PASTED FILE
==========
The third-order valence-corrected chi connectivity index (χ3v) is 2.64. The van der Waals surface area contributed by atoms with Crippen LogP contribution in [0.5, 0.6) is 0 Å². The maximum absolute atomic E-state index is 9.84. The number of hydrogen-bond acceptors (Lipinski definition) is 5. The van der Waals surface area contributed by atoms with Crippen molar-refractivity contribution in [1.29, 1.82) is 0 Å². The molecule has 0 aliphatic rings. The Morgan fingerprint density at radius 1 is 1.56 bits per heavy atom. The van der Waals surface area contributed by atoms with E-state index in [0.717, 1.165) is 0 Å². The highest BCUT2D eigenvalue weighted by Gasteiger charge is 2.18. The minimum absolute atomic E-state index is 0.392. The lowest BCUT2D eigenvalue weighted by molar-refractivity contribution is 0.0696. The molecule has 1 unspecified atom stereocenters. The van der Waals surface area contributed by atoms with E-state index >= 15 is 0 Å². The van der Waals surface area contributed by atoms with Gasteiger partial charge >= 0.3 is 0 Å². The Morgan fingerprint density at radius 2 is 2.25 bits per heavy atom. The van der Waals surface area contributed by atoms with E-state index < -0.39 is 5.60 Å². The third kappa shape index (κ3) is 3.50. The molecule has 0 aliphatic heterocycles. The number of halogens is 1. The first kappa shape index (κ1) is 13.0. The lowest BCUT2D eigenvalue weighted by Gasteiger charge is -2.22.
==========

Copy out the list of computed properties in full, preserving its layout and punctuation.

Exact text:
The third-order valence-corrected chi connectivity index (χ3v) is 2.64. The van der Waals surface area contributed by atoms with Crippen LogP contribution in [0.5, 0.6) is 0 Å². The maximum absolute atomic E-state index is 9.84. The number of hydrogen-bond acceptors (Lipinski definition) is 5. The van der Waals surface area contributed by atoms with Crippen molar-refractivity contribution in [1.29, 1.82) is 0 Å². The molecule has 0 aliphatic rings. The Morgan fingerprint density at radius 1 is 1.56 bits per heavy atom. The van der Waals surface area contributed by atoms with E-state index in [0.717, 1.165) is 0 Å². The highest BCUT2D eigenvalue weighted by Gasteiger charge is 2.18. The minimum absolute atomic E-state index is 0.392. The lowest BCUT2D eigenvalue weighted by molar-refractivity contribution is 0.0696. The molecule has 1 unspecified atom stereocenters. The van der Waals surface area contributed by atoms with E-state index >= 15 is 0 Å². The van der Waals surface area contributed by atoms with Gasteiger partial charge >= 0.3 is 0 Å². The Morgan fingerprint density at radius 2 is 2.25 bits per heavy atom. The van der Waals surface area contributed by atoms with E-state index < -0.39 is 5.60 Å². The third kappa shape index (κ3) is 3.50. The molecule has 0 aliphatic heterocycles. The number of halogens is 1. The first kappa shape index (κ1) is 13.0. The lowest BCUT2D eigenvalue weighted by Gasteiger charge is -2.22.